Defense expert says officer’s Taser use before man’s death was reasonable but has questions
A defense expert called them “eyebrow raisers” and “justifiably questionable.”
His concern: three of the 12 pulls of a Taser trigger that former Omaha Police Officer Scotty Payne made while trying to get a mentally ill Oklahoma man into a police cruiser.
All three occurred while Payne and his fellow officers had a mentally ill Oklahoma man pinned against a rear tire of an Omaha police cruiser.
Zachary BearHeels’ rear end was planted on the parking lot and he slumped against a tire. The 29-year-old man’s hands were cuffed behind his back. His breathing was heavy.
The three pulls caused BearHeels’ legs to either seize or stiffen and his back to straighten.
Stephen Ijames, a former Springfield, Missouri, police commander and now a member of the International Association of Chiefs of Police, agreed that at that point, BearHeels was passively resisting. He also acknowledged that Omaha police policy prohibits officers from using a Taser on a passive person.
“All three of them would be in that category of an eyebrow-raiser,” Ijames testified.
But in the eighth day of Payne’s second-degree assault trial, Ijames told jurors that he ultimately concluded that Payne’s use of the Taser was “reasonable.”
Ijames emphasized that the U.S. Supreme Court has ruled that jurors must judge officers based on their split-second mindset at the time — not how they should have acted based on 20-20 hindsight. The question isn’t whether the use of the Taser was necessary, it’s whether it was reasonable under the circumstances.
Ijames said it was. He noted that every time officers converged on BearHeels, BearHeels struggled with them.
“The best indication of what is going to happen tomorrow is what happened yesterday,” Ijames said.” (Payne) reasonably believed that if I lay hands on him, a fight is going to follow.”
That said, Ijames told jurors that he had several concerns with Omaha police officers’ training and response. BearHeels was stranded in Omaha after being kicked off a bus that was taking him from his aunt’s house in South Dakota to his mother’s house in Oklahoma City. He died within minutes of his encounter with Omaha police.
Ijames said Omaha officers were not adequately trained on excited delirium — the condition that a coroner determined BearHeels ultimately died of.
Ijames said BearHeels clearly had exhibited signs of excited delirium in the 12 hours before his death. Some of those signs: obsession with one’s reflection, dehydration, mumbling in gibberish, increased body temperature.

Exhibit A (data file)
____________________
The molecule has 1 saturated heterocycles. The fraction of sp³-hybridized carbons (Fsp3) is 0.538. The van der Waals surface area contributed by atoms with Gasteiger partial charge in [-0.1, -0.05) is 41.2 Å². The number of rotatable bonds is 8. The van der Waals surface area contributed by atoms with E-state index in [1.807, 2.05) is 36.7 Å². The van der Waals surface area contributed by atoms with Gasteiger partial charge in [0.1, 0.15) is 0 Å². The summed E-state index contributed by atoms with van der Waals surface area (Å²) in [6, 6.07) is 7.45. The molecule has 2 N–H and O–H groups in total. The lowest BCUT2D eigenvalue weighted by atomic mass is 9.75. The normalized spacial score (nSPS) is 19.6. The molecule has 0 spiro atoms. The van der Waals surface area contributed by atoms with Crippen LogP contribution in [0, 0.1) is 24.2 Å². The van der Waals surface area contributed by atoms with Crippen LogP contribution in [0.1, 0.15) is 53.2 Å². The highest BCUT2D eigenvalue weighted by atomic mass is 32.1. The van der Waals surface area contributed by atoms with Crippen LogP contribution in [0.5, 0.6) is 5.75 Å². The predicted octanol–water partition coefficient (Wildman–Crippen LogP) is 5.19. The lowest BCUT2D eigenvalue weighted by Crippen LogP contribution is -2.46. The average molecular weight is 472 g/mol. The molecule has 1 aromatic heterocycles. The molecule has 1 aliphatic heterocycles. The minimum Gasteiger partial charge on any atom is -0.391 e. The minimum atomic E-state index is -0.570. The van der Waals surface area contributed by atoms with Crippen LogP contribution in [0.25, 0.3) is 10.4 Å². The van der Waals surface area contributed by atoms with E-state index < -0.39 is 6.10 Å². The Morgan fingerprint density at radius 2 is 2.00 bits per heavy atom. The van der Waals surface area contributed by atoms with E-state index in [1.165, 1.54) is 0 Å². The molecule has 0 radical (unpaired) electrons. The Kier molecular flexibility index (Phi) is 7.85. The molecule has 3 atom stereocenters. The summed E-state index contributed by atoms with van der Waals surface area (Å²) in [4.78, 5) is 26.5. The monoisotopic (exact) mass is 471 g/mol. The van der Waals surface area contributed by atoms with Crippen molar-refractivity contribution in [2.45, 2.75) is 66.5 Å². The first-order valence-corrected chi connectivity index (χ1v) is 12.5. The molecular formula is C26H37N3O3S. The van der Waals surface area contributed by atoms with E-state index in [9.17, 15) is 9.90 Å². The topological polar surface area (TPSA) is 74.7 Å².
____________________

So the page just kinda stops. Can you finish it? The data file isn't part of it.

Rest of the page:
With proper training, Ijames testified: “They would have recognized that this was an ambulance run immediately.”
“It should have been readily apparent that this person was in medical distress and in need of medical treatment,” he said.
A police official said that Omaha officers do receive excited delirium training. Payne, who had four years on the force, would have had it, but it’s not clear that the three other officers would have. All were essentially rookies.
Ijames also bristled at Omaha Police Sgt. Erik Forehead’s response to then-Officers Jennifer Strudl and Mikyla Mead telling him that BearHeels was discombobulated. Strudl testified that, in response, Forehead said: “Oh, you’ve got a (expletive) retard.” Mead said Forehead blew off her phone call telling him that BearHeels’ mother had informed the officers that BearHeels was bipolar and schizophrenic and off his medications. Mead said Forehead cut her off.
Forehead denied those accounts, saying the officers didn’t give him a clear picture of BearHeels’ condition.
Ijames said Forehead should have authorized an emergency placement and should have gone to the scene much more quickly than he did. Forehead has testified that he was supervising the entire southwest Omaha precinct because another sergeant was on vacation.
“You have a very difficult situation that is begging for a supervisor to come,” Ijames said.
Ijames said the four officers — Payne, Strudl, Mead and Ryan McClarty — showed “remarkable restraint” in trying to wait out BearHeels for much of the nine-minute struggle.
Ijames noted that Strudl and Mead had BearHeels under control initially. Strudl erred when she went to put a seat belt on BearHeels. At that point, BearHeels, handcuffed behind his back, shot his legs out and walked out of the cruiser.
Strudl should have blocked his way out of the car, Ijames said.
“She was simply trying to be kind and soft, and that didn’t work,” Ijames testified.
Ijames said officers had other options as BearHeels was seated on the ground, handcuffed against the wheel well. They could have attempted to wire-strap his ankles together. Better yet, he said, they should have called an ambulance and poised themselves to strap him to a gurney.
All of that hindsight doesn’t mean Payne was wrong to pull the trigger on the Taser 12 times throughout the ordeal, Ijames said.
Prosecutor Corey O’Brien asked whether Payne and fellow officers should have abandoned the Taser at the point that BearHeels was slumped against the cruiser. He noted Omaha policy that calls for officers to use a Taser no more than three times, for a total of 15 seconds. Payne pulled the trigger 12 times for 68 seconds, though experts say the Taser didn’t have a good connection and thus didn’t work for many of the pulls.
After the first pull incapacitated BearHeels, Ijames said, only three of the subsequent Taser pulls showed effect, minimally. The trial is expected to conclude Friday. Jurors could begin deliberating Friday afternoon or Monday morning.